Captive screws are a very specialized type of screw. You find them in furniture, in computer parts, and in anything that’s produced on assembly lines, including military equipment. As they won’t clog machinery on the assembly lines, they’re deemed to be safer than regular screws. They’re also much quicker to put in place than regular screws and can be put in place at various stages in the manufacture of an item.
Although captive screws originated in industry and are still vitally important there, they’re a big part of the consumer market too. It’s especially prevalent in flat pack furniture. Captive screws are the bolts that fit into holes that have been pre-drilled and turn to grip a screw and hold two pieces of wood in place. The screw can be locked and unlocked with one turn of the screwdriver and allow for speedy assembly or disassembly. This twist-and-lock type of captive screw is the most common but not the only one. Captive screws might also contain nuts or flanges that are used to lock onto another piece of metal or wood, or they might have locking clips.
The aim here is to make everything easy to assemble or take apart so that the job requires as few steps as possible. The shape of the screws for these purposes will often be different, making them easy to identify and also harder to lose. For furniture, they will generally be tightened with an Allen wrench or a small hexagonal wrench rather than with a flat head or Phillips head screwdriver, although there are captive screws that are locked in place with these types of screwdrivers.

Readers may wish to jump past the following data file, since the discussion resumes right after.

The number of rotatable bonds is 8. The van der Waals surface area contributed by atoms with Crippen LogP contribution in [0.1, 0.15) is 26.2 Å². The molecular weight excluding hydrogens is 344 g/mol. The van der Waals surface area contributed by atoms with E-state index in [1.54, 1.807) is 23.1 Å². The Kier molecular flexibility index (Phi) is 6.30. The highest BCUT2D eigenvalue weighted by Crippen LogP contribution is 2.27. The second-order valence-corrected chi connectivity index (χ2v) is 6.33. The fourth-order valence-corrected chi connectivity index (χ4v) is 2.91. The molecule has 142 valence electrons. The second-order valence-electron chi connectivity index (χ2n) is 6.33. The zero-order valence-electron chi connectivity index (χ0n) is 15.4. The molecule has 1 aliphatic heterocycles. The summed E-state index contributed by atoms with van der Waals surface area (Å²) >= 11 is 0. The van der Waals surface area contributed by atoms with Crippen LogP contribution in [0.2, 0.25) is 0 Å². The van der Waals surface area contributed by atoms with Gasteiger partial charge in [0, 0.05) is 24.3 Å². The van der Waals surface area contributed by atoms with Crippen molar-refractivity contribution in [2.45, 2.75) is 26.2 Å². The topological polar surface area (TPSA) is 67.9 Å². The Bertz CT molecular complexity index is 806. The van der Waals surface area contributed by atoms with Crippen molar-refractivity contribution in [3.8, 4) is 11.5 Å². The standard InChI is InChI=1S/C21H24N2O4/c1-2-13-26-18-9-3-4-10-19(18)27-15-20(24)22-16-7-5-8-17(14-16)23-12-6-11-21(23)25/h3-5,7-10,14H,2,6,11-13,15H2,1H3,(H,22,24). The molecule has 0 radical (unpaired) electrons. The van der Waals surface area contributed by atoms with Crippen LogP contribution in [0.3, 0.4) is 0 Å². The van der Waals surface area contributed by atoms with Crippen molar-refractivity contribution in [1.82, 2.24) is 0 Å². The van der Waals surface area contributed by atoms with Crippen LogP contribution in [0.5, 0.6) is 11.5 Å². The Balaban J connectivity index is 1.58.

Captive screws are used in the computer industry, but here they tend to be soldered to circuit boards, so they’re permanently fixed. They’re easier to put in place than standard screws and are less subjected to pressures that could cause them to loosen.
New Captive Screws
With these it’s possible to snap the screws into place just with pressure from the thumb. For disassembly, the screw is held in place by an aluminum grommet so no parts become loose and vanish. For computers, the newest captive screws maximize thermal conductivity by giving high-load, consistent mechanical fastening. That will remain even regardless of the shock of vibration the device undergoes or even when the thermal chip expands.
Types of Captive Screws
Much as with regular screws, there are many types of captive screws. In some instances, the screws will be manufactured so they can retract or even pivot back. This will prevent workers on an assembly line from hurting themselves on the screws. Be aware that although one captive screw might look like another, they can’t necessarily be substituted due to small differences in the grooves and threading. Much will depend on the application of the captive screws. Anyone who’s tried to use a similar type of captive screw when putting together furniture and had problems will understand this all too well.